Joshua: Parker Will Be My 2nd Toughest Fight
Anthony Joshua has made a habit of collecting world heavyweight championship belts. Charles Martin’s IBF title came first two years ago, then the vacant WBA (Super) and IBO titles in his huge fight with Wladimir Klitschko a year ago. Now, it’s springtime again, and on Saturday, Joseph Parker, and his WBO title are on the plate at Principality Stadium in Cardiff, Wales. Joshua is now a big enough attraction in his native United Kingdom that this is his third consecutive stadium fight and he may not even need to bother with pursuing American stardom, but he hasn’t let it go to his head and he certainly isn’t looking past Parker towards a much clamored-for fight with WBC champion Deontay Wilder.
Joshua sees Parker as being his second toughest fight to date after Wladimir Klitschko, he told FIGHT SPORTS:
“I think that Parker will take more risks,” he said. “And you know what they say: No risk, no reward. I think he’ll be game and hungry. I think *I’ll* take some more risks in the fight with Parker, because I’m more confident.”
That confidence comes from going into the later rounds in his last couple fights, whereas most of his previous wins came with early stoppages. “You know that confidence that you have? If someone told you to walk through hellfire and you’d never done it, you’d be scared. But if you’d done it and come out the other end? And you do it again? Knowing I can go through the rounds? I’m ready. I’ve trained hard, I’ve lived through it, I’ve prayed. I feel focused and I feel ready.”
As for the matchup in the ring, Joshua thinks it’s fairly straightforward.
“You know these type of fighters that don’t have any finesse? They’re spoilers. Swing a right hand, jump on your chest. Swing a left hook jump on your chest. That’s gotta be the area where [he’s better]. He can’t box with me. My feet will get me in and out of distance, that’s what he can do to make things awkward.” While Joshua doesn’t want to jinx his the fight, he does see a clear path to victory, he’s still not shy about wanting the Deontay Wilder fight next should all go well.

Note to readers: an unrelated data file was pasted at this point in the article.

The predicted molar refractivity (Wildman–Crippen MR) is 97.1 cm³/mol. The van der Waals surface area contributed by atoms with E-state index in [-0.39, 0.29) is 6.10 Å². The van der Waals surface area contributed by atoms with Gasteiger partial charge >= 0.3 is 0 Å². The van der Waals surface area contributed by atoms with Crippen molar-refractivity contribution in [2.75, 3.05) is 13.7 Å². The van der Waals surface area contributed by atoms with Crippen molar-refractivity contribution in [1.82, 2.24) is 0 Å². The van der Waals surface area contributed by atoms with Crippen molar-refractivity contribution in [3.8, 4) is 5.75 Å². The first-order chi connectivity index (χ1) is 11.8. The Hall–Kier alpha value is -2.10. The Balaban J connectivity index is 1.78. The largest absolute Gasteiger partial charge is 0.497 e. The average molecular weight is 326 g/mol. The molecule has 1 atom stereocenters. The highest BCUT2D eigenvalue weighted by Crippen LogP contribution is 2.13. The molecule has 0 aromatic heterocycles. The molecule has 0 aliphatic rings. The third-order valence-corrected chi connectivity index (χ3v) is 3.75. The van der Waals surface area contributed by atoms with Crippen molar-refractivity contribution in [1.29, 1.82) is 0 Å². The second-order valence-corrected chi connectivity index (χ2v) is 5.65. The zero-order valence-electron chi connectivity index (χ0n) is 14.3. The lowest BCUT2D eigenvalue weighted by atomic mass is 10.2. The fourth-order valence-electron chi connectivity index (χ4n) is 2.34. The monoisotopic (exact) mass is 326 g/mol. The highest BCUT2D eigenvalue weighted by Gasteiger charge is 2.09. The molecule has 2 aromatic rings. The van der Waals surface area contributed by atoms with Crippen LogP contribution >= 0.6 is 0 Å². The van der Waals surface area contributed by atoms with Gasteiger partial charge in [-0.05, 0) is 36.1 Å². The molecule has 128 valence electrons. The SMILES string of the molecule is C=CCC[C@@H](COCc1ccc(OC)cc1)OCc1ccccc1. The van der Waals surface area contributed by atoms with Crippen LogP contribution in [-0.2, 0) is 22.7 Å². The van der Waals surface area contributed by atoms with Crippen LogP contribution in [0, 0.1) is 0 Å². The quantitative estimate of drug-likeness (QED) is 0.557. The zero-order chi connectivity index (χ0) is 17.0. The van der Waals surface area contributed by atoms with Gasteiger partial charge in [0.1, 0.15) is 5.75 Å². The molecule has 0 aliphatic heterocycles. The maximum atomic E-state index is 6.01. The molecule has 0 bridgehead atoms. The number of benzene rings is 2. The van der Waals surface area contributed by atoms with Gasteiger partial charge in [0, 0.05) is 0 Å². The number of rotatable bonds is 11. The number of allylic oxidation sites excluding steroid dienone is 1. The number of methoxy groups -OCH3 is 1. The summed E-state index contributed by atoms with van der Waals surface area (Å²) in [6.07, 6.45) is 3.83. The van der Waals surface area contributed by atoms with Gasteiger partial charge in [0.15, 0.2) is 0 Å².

“I don’t want to jinx my challenge,” he explained. “But if we were looking into a crystal ball? Of course. This is the road to being undisputed heavyweight champion.”
When the topic turned to his marketability relative to other recent star fighters, Joshua showed a keen awareness of what separates the big draws from the great technicians who don’t move the needle. “What I learned is that [Floyd] Mayweather is a technical fighter, but he’s very, very good at building himself up outside of the ring. [It’s hard] if you can’t sell yourself outside the ring, and you’re a technical fighter, it’s kind of like the issue with the Cubans. It’s difficult for Klitschko because English isn’t his first language, and he hasn’t got a name that people from the western countries can pronounce well. It’s not like his name is John Smith, so it’s hard for the media to market him.”
Of course, Joshua is a marketable personality outside of the ring and is not just a technician
“I’m all about power punches, man,” he noted. “Let me be humble with it: I wanna perform well, it’s a 12 round fight, and if it goes there, I’m mentally [ready]. If I’m gonna knock someone out in the first round, you’re going to get that excitement, 100%.” If his past fights are any indication, he’s right on the money about that part.